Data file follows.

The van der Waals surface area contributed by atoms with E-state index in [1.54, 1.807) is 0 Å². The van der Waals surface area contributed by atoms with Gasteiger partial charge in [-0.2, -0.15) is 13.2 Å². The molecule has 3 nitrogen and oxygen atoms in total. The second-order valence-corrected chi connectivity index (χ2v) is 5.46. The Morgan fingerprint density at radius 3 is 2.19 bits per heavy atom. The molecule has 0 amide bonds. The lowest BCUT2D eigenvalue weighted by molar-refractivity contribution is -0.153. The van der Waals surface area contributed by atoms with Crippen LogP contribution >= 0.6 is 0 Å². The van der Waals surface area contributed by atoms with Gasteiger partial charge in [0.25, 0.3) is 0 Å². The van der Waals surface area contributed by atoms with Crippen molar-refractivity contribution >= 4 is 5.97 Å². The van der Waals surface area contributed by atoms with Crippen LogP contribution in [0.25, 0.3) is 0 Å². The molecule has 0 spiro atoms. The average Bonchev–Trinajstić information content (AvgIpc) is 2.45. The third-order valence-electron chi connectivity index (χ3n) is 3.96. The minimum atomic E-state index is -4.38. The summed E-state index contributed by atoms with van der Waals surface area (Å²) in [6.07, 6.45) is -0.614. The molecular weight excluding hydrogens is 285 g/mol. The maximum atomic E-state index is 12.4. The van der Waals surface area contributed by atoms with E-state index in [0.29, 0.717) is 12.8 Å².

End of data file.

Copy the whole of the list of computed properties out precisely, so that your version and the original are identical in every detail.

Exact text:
The van der Waals surface area contributed by atoms with E-state index in [1.54, 1.807) is 0 Å². The van der Waals surface area contributed by atoms with Gasteiger partial charge in [-0.2, -0.15) is 13.2 Å². The molecule has 3 nitrogen and oxygen atoms in total. The second-order valence-corrected chi connectivity index (χ2v) is 5.46. The Morgan fingerprint density at radius 3 is 2.19 bits per heavy atom. The molecule has 0 amide bonds. The lowest BCUT2D eigenvalue weighted by molar-refractivity contribution is -0.153. The van der Waals surface area contributed by atoms with Crippen LogP contribution >= 0.6 is 0 Å². The van der Waals surface area contributed by atoms with Gasteiger partial charge in [0.25, 0.3) is 0 Å². The van der Waals surface area contributed by atoms with Crippen molar-refractivity contribution >= 4 is 5.97 Å². The van der Waals surface area contributed by atoms with Crippen LogP contribution in [0.25, 0.3) is 0 Å². The molecule has 0 spiro atoms. The average Bonchev–Trinajstić information content (AvgIpc) is 2.45. The third-order valence-electron chi connectivity index (χ3n) is 3.96. The minimum atomic E-state index is -4.38. The summed E-state index contributed by atoms with van der Waals surface area (Å²) in [6.07, 6.45) is -0.614. The molecular weight excluding hydrogens is 285 g/mol. The maximum atomic E-state index is 12.4. The van der Waals surface area contributed by atoms with E-state index in [0.29, 0.717) is 12.8 Å².